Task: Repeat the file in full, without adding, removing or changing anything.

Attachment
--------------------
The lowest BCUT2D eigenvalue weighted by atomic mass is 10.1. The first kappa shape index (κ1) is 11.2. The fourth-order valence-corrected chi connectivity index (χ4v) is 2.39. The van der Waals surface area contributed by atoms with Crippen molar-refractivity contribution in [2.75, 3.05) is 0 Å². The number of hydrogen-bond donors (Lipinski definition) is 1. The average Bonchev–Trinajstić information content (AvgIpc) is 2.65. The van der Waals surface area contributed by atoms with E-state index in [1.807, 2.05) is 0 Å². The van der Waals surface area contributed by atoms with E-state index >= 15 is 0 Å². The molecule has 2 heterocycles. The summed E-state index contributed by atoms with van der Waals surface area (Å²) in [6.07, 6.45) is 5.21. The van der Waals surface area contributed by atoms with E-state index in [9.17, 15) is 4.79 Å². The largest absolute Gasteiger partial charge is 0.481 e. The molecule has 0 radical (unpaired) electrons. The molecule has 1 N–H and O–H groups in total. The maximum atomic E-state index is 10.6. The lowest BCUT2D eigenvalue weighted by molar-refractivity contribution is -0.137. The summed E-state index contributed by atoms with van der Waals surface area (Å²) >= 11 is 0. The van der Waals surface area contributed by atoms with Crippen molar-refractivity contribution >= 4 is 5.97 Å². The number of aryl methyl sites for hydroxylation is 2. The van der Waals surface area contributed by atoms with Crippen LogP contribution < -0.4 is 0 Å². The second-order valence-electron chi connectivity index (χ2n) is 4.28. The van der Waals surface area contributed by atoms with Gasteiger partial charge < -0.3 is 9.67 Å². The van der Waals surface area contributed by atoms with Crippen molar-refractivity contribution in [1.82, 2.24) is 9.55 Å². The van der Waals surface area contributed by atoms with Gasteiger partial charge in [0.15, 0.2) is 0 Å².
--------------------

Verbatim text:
The lowest BCUT2D eigenvalue weighted by atomic mass is 10.1. The first kappa shape index (κ1) is 11.2. The fourth-order valence-corrected chi connectivity index (χ4v) is 2.39. The van der Waals surface area contributed by atoms with Crippen molar-refractivity contribution in [2.75, 3.05) is 0 Å². The number of hydrogen-bond donors (Lipinski definition) is 1. The average Bonchev–Trinajstić information content (AvgIpc) is 2.65. The van der Waals surface area contributed by atoms with E-state index in [1.807, 2.05) is 0 Å². The van der Waals surface area contributed by atoms with E-state index >= 15 is 0 Å². The molecule has 2 heterocycles. The summed E-state index contributed by atoms with van der Waals surface area (Å²) in [6.07, 6.45) is 5.21. The van der Waals surface area contributed by atoms with E-state index in [9.17, 15) is 4.79 Å². The largest absolute Gasteiger partial charge is 0.481 e. The molecule has 0 radical (unpaired) electrons. The molecule has 1 N–H and O–H groups in total. The maximum atomic E-state index is 10.6. The lowest BCUT2D eigenvalue weighted by molar-refractivity contribution is -0.137. The summed E-state index contributed by atoms with van der Waals surface area (Å²) >= 11 is 0. The van der Waals surface area contributed by atoms with Crippen molar-refractivity contribution >= 4 is 5.97 Å². The number of aryl methyl sites for hydroxylation is 2. The van der Waals surface area contributed by atoms with Crippen LogP contribution < -0.4 is 0 Å². The second-order valence-electron chi connectivity index (χ2n) is 4.28. The van der Waals surface area contributed by atoms with Gasteiger partial charge < -0.3 is 9.67 Å². The van der Waals surface area contributed by atoms with Crippen molar-refractivity contribution in [1.82, 2.24) is 9.55 Å². The van der Waals surface area contributed by atoms with Gasteiger partial charge in [0.15, 0.2) is 0 Å².